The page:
On 27 May, the European Commission proposed the creation of a new financial instrument, Next Generation EU, endowed with 750 billion euros. The plan rests on several pillars, and will notably be accompanied by a new scheme to promote the revival of activity in the countries hit hardest by the coronavirus crisis. It comes on top of the Pandemic Crisis Support adopted by the European Council in April 2020. A new programme called the Recovery and Resilience Facility will have firepower of 560 billion euros, roughly the same amount as the Pandemic Crisis Support. The Recovery and Resilience Facility stands out, however, for two reasons: first, by the fact that part of its budget will go to grants rather than loans; and second, by its much longer time horizon.

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Sweden and Covid-19: No lockdown doesn’t mean no recession

By Magali Dauvin and Raul Sampognaro, DAP OFCE

Since the Covid-19 pandemic’s arrival on the old continent, a number of countries have taken strict measures to limit outbreaks of contamination. Italy, Spain, France and the United Kingdom belatedly stood out with especially strict measures, including lockdowns of the population not working in key sectors. Sweden, in contrast, has distinguished itself by the absence of any lockdown. While public events have been banned, as in the other major European countries, there were no administrative orders to close shops or to impose legal constraints on domestic travel[1].

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Germany on the slippery slope of the research tax credit

by Evens Salies and Sarah Guillou

After years of hesitation, the German parliament has just introduced a tax scheme to promote investment in R&D. The decision precedes the Covid-19 crisis, but it may well be heaven-sent for German business.

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How to spend it: A proposal for a European Covid-19 recovery programme

Jérôme Creel, Mario Holzner, Francesco Saraceno, Andrew Watt and Jérôme Wittwer[1]

The Recovery Fund recently proposed by the EU Commission marks a sea-change in European integration. Yet it will not be enough to meet the challenges Europe faces. There has been much public debate about financing, but little about the sort of concrete projects that the EU should be putting public money into. We propose in Policy Brief n°72 a 10-year, €2tn investment programme focusing on public health, transport infrastructure and energy/decarbonisation.

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The COVID-19 crisis and the US labour market: Rising inequality and precariousness in perspective

By Christophe Blot

In the United States as in France, the COVID-19 crisis has led to numerous measures restricting economic activities intended to limit the spread of the virus. The result will be a fall in GDP, which is already showing up in figures for the first quarter of 2020, and which will be much steeper in the second quarter. In a country noted for its weak employment protection, this unprecedented recession is quickly having repercussions on the labour market, as reflected in the rise in the unemployment rate from a low point of 3.5% in February to 14.7% in April, a level not seen since 1948. As Bruno Ducoudré and Pierre Madec have recently demonstrated in the case of France, the current crisis in the United States should also result in heightened inequalities and insecurity. And the shock will be all the greater in the US since the social safety net is less extensive there.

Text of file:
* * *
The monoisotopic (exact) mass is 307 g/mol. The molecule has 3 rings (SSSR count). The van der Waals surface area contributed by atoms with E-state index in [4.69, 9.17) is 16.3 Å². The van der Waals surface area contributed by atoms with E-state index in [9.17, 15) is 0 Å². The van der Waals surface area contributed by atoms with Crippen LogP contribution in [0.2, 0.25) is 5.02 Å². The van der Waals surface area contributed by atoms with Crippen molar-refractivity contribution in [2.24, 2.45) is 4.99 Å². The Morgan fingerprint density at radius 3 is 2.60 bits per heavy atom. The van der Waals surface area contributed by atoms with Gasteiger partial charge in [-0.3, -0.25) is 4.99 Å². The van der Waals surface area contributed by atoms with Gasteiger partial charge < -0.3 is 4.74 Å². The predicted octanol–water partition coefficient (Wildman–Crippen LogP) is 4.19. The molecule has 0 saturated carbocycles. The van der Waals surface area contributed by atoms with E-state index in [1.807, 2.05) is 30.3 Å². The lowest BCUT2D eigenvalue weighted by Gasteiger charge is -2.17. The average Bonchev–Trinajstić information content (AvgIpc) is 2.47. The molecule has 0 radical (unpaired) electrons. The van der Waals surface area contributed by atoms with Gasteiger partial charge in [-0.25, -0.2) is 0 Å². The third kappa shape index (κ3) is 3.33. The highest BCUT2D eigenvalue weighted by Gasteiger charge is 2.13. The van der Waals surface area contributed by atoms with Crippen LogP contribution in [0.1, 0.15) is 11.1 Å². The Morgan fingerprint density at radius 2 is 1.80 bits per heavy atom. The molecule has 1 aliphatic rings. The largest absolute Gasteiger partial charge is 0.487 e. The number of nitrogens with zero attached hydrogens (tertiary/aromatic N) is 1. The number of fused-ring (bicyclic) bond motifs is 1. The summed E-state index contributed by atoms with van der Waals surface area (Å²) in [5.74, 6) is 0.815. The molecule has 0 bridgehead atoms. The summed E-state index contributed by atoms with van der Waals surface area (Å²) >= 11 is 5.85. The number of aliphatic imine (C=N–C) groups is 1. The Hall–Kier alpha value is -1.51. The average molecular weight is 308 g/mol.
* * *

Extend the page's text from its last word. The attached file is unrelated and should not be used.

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What can we learn from the Finnish experiment with a universal income?

By Guillaume Allègre

Between 2017 and 2018, Finland conducted an experiment with universal income that gave rise to significant media coverage. 2,000 unemployed people receiving the basic unemployment benefit (560 euros per month) received the same amount in the form of unconditional income, which could be combined with income from work for the duration of the experiment (2 years, not renewable). On 6 May 2020, the final report evaluating the experiment was published (here is a summary of the results). The evaluators concluded that the experimental universal income had moderate positive effects on employment and positive effects on economic security and mental health. According to the final report, on average individuals in the treatment group worked approximately 6 additional working days (they worked 78 days). They experienced significantly less mental stress, depression and loneliness, and their cognitive functioning was perceived as better. Life satisfaction was also significantly higher. The results of the experiment therefore seem to argue in favour of a universal income. But is it really possible to draw lessons from the experiment with a view to generalizing the system? In 2018, I wrote that experimenting with universal income was “impossible“. Does the Finnish experience contradict this claim? It turns out that it is indeed difficult to draw lessons.